WASHINGTON -- Sen. Tom Cotton this week reaffirmed his efforts to hold up a slate of federal law enforcement nominees, continuing to cite an unrelated issue he has with the U.S. Department of Justice.
The Arkansas Republican objected to a unanimous consent request that would have allowed the U.S. Senate to confirm a group of Justice Department nominees.
Cotton "continues to engage in this mindless obstruction, jeopardizing the safety of communities outside of Arkansas for reasons which are still hard to understand," said Senate Judiciary Committee Chairman Dick Durbin during a speech on the chamber floor Wednesday.
Cotton has objected to Justice Department nominees because he says the department is not providing legal representation for multiple deputy U.S. marshals who are being sued over actions they took to defend a courthouse in Portland, Ore., during demonstrations in 2020.
Earlier this year, Cotton pledged to not allow nominees to be fast tracked on the Senate floor until the department agrees to represent the deputy marshals or gives a "satisfactory answer" for why they are not getting legal representation.
Floor arguments on Wednesday come two weeks after Senate Democrats lambasted Cotton, saying the Arkansas Republican was using an unrelated gripe to delay nominees.
"Here we are again two weeks later and nothing's changed," Cotton said on the floor Wednesday. "The Democrats and the Department of Justice, once again, want their well-connected and wealthy political nominees confirmed while the Department of Justice hangs out to dry four career law enforcement officers and threatens them with fiscal ruin and bankruptcy."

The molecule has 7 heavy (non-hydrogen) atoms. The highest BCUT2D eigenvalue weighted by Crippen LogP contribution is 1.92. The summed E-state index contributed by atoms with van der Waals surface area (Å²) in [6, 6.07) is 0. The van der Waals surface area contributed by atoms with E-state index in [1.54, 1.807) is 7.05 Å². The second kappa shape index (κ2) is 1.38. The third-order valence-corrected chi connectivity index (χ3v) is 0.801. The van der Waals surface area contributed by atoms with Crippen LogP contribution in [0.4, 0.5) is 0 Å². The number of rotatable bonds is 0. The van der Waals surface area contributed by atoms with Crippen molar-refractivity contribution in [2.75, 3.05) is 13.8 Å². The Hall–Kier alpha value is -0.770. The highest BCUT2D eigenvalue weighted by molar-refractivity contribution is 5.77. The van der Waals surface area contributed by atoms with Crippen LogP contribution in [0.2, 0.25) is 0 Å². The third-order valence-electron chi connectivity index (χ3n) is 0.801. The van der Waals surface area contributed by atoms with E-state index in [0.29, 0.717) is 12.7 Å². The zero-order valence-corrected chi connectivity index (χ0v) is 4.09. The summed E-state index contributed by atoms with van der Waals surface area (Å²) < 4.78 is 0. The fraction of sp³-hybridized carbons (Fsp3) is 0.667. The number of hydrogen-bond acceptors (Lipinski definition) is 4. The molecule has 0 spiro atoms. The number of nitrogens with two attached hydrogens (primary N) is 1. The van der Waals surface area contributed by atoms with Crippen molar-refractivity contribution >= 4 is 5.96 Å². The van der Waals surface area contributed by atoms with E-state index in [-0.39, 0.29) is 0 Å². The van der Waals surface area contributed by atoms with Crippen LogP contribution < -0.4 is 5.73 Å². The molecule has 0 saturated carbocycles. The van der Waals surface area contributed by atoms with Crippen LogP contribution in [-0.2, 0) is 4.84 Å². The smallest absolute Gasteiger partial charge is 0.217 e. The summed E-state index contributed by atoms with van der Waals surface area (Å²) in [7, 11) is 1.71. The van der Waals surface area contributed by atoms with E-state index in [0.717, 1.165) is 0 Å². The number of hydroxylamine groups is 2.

A slate of nominees on Wednesday included six U.S. attorney nominees and two U.S. marshal nominees.
U.S. attorneys are the chief federal law enforcement officers in their respective districts and lead offices that prosecute federal crimes in their designated areas. In the role, they can serve as a conduit for executing broader crime-fighting priorities from the Department of Justice.
Apprehending fugitives and protecting the federal judiciary are among the duties of the U.S. Marshals Service.
During a floor speech on Wednesday, Cotton pushed back against arguments from Democrats that he is using an unrelated issue to delay department nominees.
"I'm making a very specific point about this department," he said.
Cotton appeared to acknowledge the limitations of his effort, saying on the floor that he is just one senator and he "can't block these people forever."
The senator stated that he's spoken with former department leaders who said they cannot remember a time when the department declined to represent an officer who was sued over actions in the line of duty.
Durbin argued that Cotton's objections do not have anything to do with the nominees themselves or their qualifications.
"He has made a crusade of this to try to stop these individuals from serving in the states where they're desperately needed," Durbin said. "[The] senator from Arkansas is blocking the confirmation of these individuals, and at the same time calling the Democrats soft on law and order. Go figure."